Michigan State University is being targeted by a ransomware attack carried out by a hacker claiming to have stolen files, including students’ personal information, with the threat of publishing them online if a bounty is not paid.
A post appeared Wednesday on a blog affiliated with NetWalker, a relatively newer form of ransomware, containing a screenshot of a Microsoft Windows file directory including folders that appear to belong to individual users on the university’s network. The post threatened “secret data publication” with a countdown clock with about one week remaining. The ransom demanded was not specified.
The NetWalker ransomware, which is sometimes labeled as Mailto, first emerged in mid-2019 and is designed to target enterprise networks rather than individual users, according to Brett Callow, an analyst with the cybersecurity firm Emsisoft who shared the Michigan State screenshot with Scoop News Group. And like other attackers over the past year, hackers using NetWalker have shifted their tactics from merely locking up computer networks in hopes of being paid off to stealing and openly publishing its victims’ data.
The name-and-shame scheme was popularized last year by a ransomware variant called Maze, which has been used in a spree of attacks that have exposed financial records of private-sector entities. The gambit has since been adopted by other ransomware groups, including one that in April published data stolen from the City of Torrance, California.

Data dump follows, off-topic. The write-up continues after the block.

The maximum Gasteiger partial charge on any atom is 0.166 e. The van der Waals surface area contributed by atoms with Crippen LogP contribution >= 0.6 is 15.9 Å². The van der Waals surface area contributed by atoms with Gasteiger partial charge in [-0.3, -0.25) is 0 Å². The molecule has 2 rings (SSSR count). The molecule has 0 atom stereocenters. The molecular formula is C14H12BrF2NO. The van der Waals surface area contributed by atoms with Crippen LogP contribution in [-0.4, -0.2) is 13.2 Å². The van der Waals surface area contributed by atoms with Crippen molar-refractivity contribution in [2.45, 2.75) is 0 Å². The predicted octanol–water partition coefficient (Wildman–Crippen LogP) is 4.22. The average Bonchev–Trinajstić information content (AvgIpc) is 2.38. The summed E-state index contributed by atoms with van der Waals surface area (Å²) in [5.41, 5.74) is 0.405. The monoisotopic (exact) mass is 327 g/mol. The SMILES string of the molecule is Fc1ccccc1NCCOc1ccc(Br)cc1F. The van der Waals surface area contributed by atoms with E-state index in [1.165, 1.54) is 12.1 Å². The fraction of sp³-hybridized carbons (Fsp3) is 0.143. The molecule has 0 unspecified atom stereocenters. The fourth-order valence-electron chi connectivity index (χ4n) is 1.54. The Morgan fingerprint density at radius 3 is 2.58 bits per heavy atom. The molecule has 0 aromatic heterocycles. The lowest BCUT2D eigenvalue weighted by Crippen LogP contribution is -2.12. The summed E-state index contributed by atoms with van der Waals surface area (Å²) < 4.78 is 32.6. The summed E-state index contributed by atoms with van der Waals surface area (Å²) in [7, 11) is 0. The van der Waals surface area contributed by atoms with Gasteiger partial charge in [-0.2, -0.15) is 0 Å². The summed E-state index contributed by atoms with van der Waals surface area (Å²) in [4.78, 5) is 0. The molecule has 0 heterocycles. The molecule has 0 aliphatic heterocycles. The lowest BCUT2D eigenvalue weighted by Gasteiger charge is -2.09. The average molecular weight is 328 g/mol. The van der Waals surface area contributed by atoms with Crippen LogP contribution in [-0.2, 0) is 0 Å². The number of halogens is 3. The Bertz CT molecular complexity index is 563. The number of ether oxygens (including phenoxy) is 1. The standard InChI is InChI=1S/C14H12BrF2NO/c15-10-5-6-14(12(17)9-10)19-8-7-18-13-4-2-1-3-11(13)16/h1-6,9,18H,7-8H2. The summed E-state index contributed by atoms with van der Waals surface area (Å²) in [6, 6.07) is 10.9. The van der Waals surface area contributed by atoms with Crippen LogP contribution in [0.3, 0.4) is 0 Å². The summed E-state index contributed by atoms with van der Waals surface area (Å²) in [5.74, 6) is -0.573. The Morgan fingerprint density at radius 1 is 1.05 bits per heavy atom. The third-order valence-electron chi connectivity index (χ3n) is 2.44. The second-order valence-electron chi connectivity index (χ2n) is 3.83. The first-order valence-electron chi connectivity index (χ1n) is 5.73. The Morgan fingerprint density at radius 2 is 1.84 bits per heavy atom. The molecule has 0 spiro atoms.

But NetWalker comes with a twist, Callow said: When the countdown clock hits zero, the stolen files go live.
“Uniquely, the leak site has auto-publishing functionality and a timer,” he said. “When the time has elapsed, the data is automatically published along with the password needed to access it.”
The actors behind NetWalker are known to use phishing or password-spraying attacks to gain access to a network and then use compromised email accounts to send more phishing emails internally, according to the Australian Cyber Security Centre, which sent out an alert in February after the malware was used to attack the Toll Group, an Australian shipping and logistics firm.
NetWalker also operates as a ransomware-as-a-service, making it available for sale on illicit hacker forums, similar to how legitimate technology companies sell software licenses.
Separately, an anonymous Twitter account called Ransom Leaks posted other screenshots from the NetWalker blog that appear to show a student’s passport and a Michigan State financial document from 2015.
While many ransomware attacks can result in victims’ websites or email servers being taken offline either as a result of the infection or as a precaution, MSU’s public-facing site appears to be functional.
“We are aware of a possible intrusion and we are actively looking into it,” Dan Olsen, a Michigan state spokesman, wrote EdScoop in an email.